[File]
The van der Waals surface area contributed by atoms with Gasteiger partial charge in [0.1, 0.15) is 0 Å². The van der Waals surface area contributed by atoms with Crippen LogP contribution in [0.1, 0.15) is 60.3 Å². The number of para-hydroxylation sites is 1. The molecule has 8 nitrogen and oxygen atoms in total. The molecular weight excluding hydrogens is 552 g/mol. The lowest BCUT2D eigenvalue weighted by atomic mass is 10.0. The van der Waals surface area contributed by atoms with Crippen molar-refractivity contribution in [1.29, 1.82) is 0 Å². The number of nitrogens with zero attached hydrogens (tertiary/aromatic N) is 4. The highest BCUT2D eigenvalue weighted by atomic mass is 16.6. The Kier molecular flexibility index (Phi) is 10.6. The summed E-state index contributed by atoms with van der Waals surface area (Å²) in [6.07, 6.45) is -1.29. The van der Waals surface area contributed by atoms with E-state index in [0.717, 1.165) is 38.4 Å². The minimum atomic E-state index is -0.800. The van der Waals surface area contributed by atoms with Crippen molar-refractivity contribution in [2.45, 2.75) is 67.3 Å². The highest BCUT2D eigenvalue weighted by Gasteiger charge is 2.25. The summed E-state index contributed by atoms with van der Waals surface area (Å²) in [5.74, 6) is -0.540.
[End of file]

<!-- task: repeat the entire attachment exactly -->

The van der Waals surface area contributed by atoms with Gasteiger partial charge in [0.1, 0.15) is 0 Å². The van der Waals surface area contributed by atoms with Crippen LogP contribution in [0.1, 0.15) is 60.3 Å². The number of para-hydroxylation sites is 1. The molecule has 8 nitrogen and oxygen atoms in total. The molecular weight excluding hydrogens is 552 g/mol. The lowest BCUT2D eigenvalue weighted by atomic mass is 10.0. The van der Waals surface area contributed by atoms with Crippen molar-refractivity contribution in [1.29, 1.82) is 0 Å². The number of nitrogens with zero attached hydrogens (tertiary/aromatic N) is 4. The highest BCUT2D eigenvalue weighted by atomic mass is 16.6. The Kier molecular flexibility index (Phi) is 10.6. The summed E-state index contributed by atoms with van der Waals surface area (Å²) in [6.07, 6.45) is -1.29. The van der Waals surface area contributed by atoms with E-state index in [0.717, 1.165) is 38.4 Å². The minimum atomic E-state index is -0.800. The van der Waals surface area contributed by atoms with Crippen molar-refractivity contribution in [2.45, 2.75) is 67.3 Å². The highest BCUT2D eigenvalue weighted by Gasteiger charge is 2.25. The summed E-state index contributed by atoms with van der Waals surface area (Å²) in [5.74, 6) is -0.540.